By: Mike Anderson
When Lillian Villecco first told her family that her nine-year old daughter Virginia was going to play rugby for the Georgina Griffins, there were some raised eyebrows. After all, rugby is a rough and tumble sport.
But the Georgina Griffins Amateur Rugby League Football Club (ARLFC), based in Keswick, isn’t your typical rugby club.
Not only is it the first junior rugby league club in Canada, it’s also the first to introduce a non-contact version for kids that’s similar to flag football.
“Her brother plays football for the York Region Lions, so she likes the type of sport but didn’t want to play contact,” says Ms. Villecco. “ She has tried a lot of other sports, gymnastics, T-ball, soccer, and this is the one she really enjoys.”
Known as “Tag rugby” or “OZ tag,” the program started in Australia and quickly spread to rugby-loving countries like Ireland, New Zealand, and the United Kingdom.
According to club president and coach Mark Forde, the goal of tag rugby is to teach girls and boys, ages 4 to 16, the basics of the sport, while removing their fear of physical contact and the risk of possible concussion.
That’s a big deal for Tim Lavender, who’s son Jaxson, 8, also plays for the Griffins.
Mr. Lavender, who used to play high-school rugby, says he started worrying about head injuries, after his god-daughter suffered a severe concussion playing university rugby.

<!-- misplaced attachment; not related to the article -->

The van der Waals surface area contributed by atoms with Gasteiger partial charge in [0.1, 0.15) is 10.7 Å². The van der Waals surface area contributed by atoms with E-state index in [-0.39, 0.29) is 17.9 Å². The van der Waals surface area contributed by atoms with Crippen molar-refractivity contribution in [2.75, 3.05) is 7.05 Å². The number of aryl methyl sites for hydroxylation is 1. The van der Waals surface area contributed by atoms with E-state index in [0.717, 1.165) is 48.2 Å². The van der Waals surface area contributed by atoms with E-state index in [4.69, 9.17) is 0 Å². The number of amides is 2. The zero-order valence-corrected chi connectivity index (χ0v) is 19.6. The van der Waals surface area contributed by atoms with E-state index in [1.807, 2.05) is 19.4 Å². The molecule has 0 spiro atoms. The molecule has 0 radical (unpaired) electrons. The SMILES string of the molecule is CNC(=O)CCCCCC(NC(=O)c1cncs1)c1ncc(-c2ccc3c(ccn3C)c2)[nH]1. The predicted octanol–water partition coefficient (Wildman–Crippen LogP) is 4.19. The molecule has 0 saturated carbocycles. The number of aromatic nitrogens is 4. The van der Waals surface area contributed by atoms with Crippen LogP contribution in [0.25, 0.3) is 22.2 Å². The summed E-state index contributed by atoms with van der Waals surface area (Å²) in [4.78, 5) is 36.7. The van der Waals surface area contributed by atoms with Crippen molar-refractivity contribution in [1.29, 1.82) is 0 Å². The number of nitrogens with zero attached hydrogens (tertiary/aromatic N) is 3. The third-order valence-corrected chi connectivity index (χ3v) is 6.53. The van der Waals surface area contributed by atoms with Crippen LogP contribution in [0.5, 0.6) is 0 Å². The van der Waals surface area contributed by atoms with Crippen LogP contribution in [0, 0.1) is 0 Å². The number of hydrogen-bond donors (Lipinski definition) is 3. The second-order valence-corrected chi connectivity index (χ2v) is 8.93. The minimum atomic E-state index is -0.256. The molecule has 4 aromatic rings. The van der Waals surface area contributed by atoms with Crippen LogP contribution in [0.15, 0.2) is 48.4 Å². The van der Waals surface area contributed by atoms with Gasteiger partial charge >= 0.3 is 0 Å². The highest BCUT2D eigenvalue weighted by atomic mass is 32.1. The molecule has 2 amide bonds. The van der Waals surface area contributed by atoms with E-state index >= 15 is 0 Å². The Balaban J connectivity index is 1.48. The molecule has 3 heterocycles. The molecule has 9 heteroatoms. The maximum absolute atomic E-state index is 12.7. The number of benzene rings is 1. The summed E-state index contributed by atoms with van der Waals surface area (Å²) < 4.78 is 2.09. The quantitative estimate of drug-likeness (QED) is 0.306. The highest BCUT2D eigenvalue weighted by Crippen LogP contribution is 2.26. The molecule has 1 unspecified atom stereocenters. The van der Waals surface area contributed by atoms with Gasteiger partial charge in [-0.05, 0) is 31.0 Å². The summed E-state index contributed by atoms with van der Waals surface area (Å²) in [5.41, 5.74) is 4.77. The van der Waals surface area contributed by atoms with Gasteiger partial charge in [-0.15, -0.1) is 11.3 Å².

“It makes you aware that it’s a possibility,” says Mr. Lavendar. “But if you’re coached soundly, and you start young enough, you can learn skills that can help eliminate the likelihood of that happening.”
Mr. Lavendar also thinks the club does a great job of encouraging all kids in the sport, regardless of size or gender.
“There were a couple of girls that initially said ‘I’m not very fast, the boys will be better than me,’” says Mr. Lavendar. “But they have achieved a level of confidence they never would have achieved without this club. You watch them now, and they’re scoring tries, walking tall. “
The club attracted 55 kids in its first season, but Mr. Forde expects that word will spread and more kids will join next season.
“The feedback we’ve gotten has been fantastic. It’s a much more interactive game for the kids,” says Mr. Forde. “They all get their hands on the ball which keeps them more engaged. And it’s a great thing for fitness, because they are running constantly.”
Mr. Forde also sees a big future for rugby league play in Ontario, with a club starting up in Caledonia this year, and another two or three coming aboard next year.
“This will allow us have inter-club competition, or at least festival play on the weekends,” he says.
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